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Whatever the EU may say, there is a sense within the industry that gas is moving towards the same fossil fuel doghouse as coal. “I think everyone, even in Asia, now understands coal needs to be replaced with clean electricity,” says Ember’s global programme lead Dave Jones. “All reference to coal at COP26 was in that context. If fossil gas was a bridge fuel once, it certainly isn't now.”[Keep up with Energy Monitor: Subscribe to our weekly newsletter]Whatever the EU may say, there is a sense within the industry that gas is moving towards the same fossil fuel doghouse as coal. “I think everyone, even in Asia, now understands coal needs to be replaced with clean electricity,” says Ember’s global programme lead Dave Jones. “All reference to coal at COP26 was in that context. If fossil gas was a bridge fuel once, it certainly isn't now.”
Fischer points out that gas power is not cost-competitive with renewables in many markets, and is subject to price instability that is unattractive to investors, as exemplified by the soaring price of gas this winter. An October 2021 report from think tank Carbon Tracker also found that more than a fifth of European gas-fired power plants and a third of US gas units are loss-making. “Most new build gas capacity planned will be unable to recover initial investment and should be cancelled,” the report concluded.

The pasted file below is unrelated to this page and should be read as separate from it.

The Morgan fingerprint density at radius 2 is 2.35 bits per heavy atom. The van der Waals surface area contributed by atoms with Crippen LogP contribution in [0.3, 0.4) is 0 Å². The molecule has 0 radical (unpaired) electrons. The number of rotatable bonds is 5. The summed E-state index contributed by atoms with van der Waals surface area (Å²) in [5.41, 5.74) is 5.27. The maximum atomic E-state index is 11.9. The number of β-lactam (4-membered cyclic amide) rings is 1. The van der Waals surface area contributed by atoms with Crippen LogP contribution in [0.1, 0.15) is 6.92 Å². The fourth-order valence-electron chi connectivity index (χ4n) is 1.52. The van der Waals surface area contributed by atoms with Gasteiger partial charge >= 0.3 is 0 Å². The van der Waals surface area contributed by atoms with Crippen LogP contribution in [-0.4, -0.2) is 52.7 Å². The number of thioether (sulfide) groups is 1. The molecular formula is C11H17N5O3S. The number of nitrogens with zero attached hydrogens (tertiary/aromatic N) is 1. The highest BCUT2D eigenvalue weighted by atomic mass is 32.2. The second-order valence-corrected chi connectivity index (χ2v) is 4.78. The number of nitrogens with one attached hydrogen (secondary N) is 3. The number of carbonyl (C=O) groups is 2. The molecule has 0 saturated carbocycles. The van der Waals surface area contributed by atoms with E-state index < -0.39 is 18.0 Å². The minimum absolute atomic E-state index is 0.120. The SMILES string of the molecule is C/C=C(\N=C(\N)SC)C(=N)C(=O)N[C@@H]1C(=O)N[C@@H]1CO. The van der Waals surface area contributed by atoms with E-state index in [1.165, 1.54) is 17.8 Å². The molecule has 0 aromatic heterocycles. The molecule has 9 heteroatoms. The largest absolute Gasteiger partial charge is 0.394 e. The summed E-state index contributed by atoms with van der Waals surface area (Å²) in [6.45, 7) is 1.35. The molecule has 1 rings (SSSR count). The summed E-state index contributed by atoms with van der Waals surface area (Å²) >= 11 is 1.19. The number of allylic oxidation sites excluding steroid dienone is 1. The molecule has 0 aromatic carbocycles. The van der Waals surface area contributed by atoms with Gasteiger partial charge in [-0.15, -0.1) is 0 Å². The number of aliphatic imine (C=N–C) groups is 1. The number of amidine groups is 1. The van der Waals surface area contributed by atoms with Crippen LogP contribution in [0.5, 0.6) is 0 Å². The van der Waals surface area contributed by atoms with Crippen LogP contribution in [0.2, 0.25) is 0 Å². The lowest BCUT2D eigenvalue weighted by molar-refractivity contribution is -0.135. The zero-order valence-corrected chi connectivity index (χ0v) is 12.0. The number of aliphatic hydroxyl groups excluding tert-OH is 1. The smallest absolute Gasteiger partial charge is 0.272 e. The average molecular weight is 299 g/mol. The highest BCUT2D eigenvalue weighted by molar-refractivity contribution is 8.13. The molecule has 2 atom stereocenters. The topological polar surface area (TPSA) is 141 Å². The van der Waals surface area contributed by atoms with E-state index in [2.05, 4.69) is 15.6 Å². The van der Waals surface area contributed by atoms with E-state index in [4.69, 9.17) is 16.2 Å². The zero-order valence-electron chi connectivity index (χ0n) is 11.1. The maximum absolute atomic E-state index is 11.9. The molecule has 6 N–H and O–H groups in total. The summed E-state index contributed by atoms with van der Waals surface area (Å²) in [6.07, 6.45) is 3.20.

While coal phase-outs so far have largely been the result of rich countries pursuing domestic energy policies, there are now programmes to ensure effective coal phase-outs elsewhere. These include the Coal Asset Transition Accelerator, which was launched at COP26 to leverage finance to accelerate the coal transition globally. It will link governments and utilities in transitioning countries with renewable energy developers, financial institutions and donors.
The Powering Past Coal Alliance (PPCA) was launched in 2017 to “secure commitments from governments and the private sector to phase out existing unabated coal power”. The alliance now has 165 members that include governments, businesses and other organisations. It “stands ready to support developing countries in their transitions, by connecting them with appropriate technical and financial support to maintain security of energy supply, address affordability and pricing concerns, and promote a just transition and tackle broader development challenges,” says the PPCA’s Anna Drazkiewicz.
With all major economies set to phase down coal over the next few decades as they work towards their net-zero pledges, countries have seen that the benefits of baseload fossil power are eclipsed by the climate and financial risk of coal assets. “Developing countries will be left in an extremely bad position in the coming years if coal power is not phased out, with stranded assets they cannot afford and other markets unwilling to purchase products manufactured using carbon-intensive electricity,” says E3G’s Fenning.
However, ensuring phase-outs happen in a timely and equitable manner remains a complicated challenge, which all stakeholders must work hard on together to reach the best outcome for people and planet.